New York Center for Foreign Policy Affairs vigorously condemns cyberattacks on journalists, human rights activists and opposition politicians.
Made by an Israel-based surveillance company named NSO Group, Pegasus spyware has been installed on tens of thousands of smartphones that belong to journalists, human rights activist, government officials, business executives and several heads of states to infiltrate their devices. The Pegasus software was sold to governments around the world to surveil individuals. Reports found that Jamal Khashoggi’s phone, who was murdered in the Saudi Embassy in Istanbul, Turkey, was one the devices infected by it. Khashoggi’s fiancé’s phone was also infected.
The New York Center for Foreign Policy Affairs also condemns the Emirate investment and effort in promoting the NSO Group’s Pegasus spyware, which led to the current situation, where a lot of repressive regimes have adopted the spyware as a weapon. Sheikh Mohammed bin Rashed’s daughter Princess Latifa, who unsuccessfully tried to flee Dubai in 2018, and his ex-wife Princess Haya, who fled the country and settled in the United Kingdom in 2019, are both listed on the leaked list of phone numbers. The UAE was among 40 countries with access to the NSO spyware, which can secretly hack into and take control of mobile phones. Dubai, ruled by Sheikh Mohammed bin Rashed is thought to have been an NSO Group client.
The Principal Director of the New York Center for Foreign Policy Affairs, Justin Russel, condemns the use of the Pegasus spyware to crackdown on activists and human rights defenders. Mr. Russel considers the act as a crime against privacy, democracy and human rights.
“One of the NYCFPA’s core values is freedom of the press and media and the use of such spyware on journalists and human rights activists is absolutely unacceptable. The use of such spyware undermines democracy and human rights; it is a crime against privacy. Governments should not only stop using such surveillance technologies in ways that violate and undermines human rights, but also they should also take practical steps to protect the public from such privacy violations.”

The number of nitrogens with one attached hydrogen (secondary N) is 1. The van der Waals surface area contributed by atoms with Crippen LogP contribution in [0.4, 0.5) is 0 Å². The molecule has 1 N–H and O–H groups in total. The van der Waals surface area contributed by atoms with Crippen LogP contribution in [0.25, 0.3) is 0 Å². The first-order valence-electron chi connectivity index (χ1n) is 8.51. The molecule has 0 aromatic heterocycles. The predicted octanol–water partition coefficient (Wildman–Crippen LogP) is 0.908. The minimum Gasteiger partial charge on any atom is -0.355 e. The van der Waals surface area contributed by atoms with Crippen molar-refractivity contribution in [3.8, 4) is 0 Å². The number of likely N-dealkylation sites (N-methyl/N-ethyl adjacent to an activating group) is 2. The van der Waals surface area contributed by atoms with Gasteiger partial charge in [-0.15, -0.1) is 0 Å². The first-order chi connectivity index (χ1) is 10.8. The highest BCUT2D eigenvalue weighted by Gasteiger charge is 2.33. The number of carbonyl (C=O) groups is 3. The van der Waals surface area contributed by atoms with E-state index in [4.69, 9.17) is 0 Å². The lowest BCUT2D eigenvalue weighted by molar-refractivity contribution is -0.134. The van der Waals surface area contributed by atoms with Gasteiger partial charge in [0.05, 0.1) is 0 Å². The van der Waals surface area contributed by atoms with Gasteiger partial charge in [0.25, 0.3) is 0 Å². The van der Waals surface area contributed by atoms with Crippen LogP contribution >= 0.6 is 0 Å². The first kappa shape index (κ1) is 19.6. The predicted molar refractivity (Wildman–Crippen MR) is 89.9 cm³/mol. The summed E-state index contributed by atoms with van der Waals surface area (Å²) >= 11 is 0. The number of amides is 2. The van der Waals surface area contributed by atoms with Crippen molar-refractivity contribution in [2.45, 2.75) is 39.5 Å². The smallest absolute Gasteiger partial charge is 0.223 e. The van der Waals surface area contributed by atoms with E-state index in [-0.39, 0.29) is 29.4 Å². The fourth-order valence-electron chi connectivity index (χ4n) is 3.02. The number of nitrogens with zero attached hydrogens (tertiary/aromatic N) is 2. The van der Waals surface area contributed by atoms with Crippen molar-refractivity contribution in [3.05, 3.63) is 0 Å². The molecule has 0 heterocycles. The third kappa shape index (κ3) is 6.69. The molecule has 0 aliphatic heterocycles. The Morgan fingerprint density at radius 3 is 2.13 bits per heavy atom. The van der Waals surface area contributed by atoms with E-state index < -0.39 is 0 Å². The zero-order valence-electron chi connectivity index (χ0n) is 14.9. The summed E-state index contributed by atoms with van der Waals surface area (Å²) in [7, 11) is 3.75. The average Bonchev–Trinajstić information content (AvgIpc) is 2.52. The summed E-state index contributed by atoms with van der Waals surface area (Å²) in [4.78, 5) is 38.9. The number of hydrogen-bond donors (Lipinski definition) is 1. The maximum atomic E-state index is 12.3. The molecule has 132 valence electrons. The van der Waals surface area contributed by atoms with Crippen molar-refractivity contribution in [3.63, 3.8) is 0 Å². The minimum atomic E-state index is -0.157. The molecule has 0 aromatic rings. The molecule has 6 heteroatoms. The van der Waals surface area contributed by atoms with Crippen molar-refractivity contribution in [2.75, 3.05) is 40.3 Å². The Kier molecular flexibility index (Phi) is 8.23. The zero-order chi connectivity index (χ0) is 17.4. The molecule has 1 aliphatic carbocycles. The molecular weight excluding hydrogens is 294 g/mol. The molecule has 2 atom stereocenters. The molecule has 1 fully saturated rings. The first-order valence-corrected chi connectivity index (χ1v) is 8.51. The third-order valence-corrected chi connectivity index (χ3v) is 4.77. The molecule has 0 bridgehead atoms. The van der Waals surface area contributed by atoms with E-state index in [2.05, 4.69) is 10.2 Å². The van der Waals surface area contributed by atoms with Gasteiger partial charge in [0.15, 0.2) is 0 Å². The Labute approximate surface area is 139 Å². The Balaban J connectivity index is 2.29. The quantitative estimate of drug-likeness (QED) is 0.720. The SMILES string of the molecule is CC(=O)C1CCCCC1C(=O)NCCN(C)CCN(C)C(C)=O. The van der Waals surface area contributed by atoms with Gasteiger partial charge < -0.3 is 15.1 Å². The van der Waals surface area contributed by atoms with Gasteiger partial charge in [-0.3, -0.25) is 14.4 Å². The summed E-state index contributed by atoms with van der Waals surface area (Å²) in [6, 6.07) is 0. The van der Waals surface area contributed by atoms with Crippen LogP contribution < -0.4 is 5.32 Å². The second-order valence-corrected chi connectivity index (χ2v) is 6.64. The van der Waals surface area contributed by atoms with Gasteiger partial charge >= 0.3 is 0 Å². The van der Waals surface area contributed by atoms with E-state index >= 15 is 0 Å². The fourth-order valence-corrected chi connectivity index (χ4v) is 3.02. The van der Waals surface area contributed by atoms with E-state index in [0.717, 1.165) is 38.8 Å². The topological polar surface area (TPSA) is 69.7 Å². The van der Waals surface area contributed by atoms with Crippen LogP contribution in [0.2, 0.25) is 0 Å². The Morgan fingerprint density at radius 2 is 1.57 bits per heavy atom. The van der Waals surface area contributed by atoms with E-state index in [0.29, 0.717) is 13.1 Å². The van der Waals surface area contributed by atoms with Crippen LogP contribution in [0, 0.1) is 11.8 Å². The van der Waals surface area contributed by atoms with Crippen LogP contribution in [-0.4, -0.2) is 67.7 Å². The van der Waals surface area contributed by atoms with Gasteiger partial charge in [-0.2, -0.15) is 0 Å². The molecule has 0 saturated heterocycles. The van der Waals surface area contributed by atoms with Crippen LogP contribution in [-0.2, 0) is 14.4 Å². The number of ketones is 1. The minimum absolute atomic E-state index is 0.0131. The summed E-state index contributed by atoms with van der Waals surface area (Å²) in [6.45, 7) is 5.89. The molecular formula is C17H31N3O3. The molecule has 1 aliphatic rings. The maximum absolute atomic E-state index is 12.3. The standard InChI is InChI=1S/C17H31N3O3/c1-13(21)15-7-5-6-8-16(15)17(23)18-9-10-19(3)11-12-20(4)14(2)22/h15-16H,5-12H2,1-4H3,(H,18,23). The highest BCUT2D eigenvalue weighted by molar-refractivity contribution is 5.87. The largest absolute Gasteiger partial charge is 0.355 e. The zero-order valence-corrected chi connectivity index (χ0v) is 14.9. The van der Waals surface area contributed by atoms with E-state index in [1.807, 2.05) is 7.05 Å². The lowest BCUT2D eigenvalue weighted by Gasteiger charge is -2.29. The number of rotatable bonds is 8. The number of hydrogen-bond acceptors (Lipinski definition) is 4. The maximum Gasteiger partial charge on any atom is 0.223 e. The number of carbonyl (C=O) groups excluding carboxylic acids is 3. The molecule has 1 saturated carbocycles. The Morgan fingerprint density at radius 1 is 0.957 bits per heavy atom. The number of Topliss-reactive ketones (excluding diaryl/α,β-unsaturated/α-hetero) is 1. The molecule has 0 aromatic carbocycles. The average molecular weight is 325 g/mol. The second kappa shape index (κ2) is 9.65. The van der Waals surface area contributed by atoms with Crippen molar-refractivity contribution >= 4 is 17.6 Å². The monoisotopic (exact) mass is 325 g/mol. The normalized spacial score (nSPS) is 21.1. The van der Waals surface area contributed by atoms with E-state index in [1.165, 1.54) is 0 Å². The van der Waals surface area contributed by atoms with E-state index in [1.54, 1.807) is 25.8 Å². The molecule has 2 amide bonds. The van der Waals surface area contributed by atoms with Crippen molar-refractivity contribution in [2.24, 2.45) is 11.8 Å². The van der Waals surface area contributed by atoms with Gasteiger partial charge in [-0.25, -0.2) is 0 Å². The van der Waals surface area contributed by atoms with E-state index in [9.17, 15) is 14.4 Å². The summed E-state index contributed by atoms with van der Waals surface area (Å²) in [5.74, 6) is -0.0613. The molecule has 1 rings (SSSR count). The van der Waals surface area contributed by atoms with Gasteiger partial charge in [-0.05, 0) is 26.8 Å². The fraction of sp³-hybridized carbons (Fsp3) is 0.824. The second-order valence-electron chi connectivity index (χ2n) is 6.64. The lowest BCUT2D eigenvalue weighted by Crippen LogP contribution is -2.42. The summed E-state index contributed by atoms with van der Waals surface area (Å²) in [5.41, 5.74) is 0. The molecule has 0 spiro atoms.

A list containing 50,000 phone numbers of people believed to be surveilled by NSO Group was leaked to major media outlets. The list includes numbers of the French president, Emanuel Macron, and 600 other politicians and governmental figures around the world. Most of the affected people use iPhone devices made by Apple.
In a statement by Apple sent to different media outlets, Apple stated that they condemned cyberattacks against journalists, human rights activists and others seeking to make the world a better place. They also suggested that there’s no fix for the issue, and that the Pegasus and similar spyware are not a threat to most people.
NSO Group denies false claims about Pegasus spyware confirming that these claims are based on misleading interpretation of leaked data.
New York Center for Foreign Policy Affairs condemns the use of surveillance software against journalists and human rights activists. Governments around the world should protect the freedom of press and introduce laws that regulate the use of such spywares and ensure strict control and supervision. Without such regulations and laws, these tools could be used to intimidate human rights activists and journalists to silence them.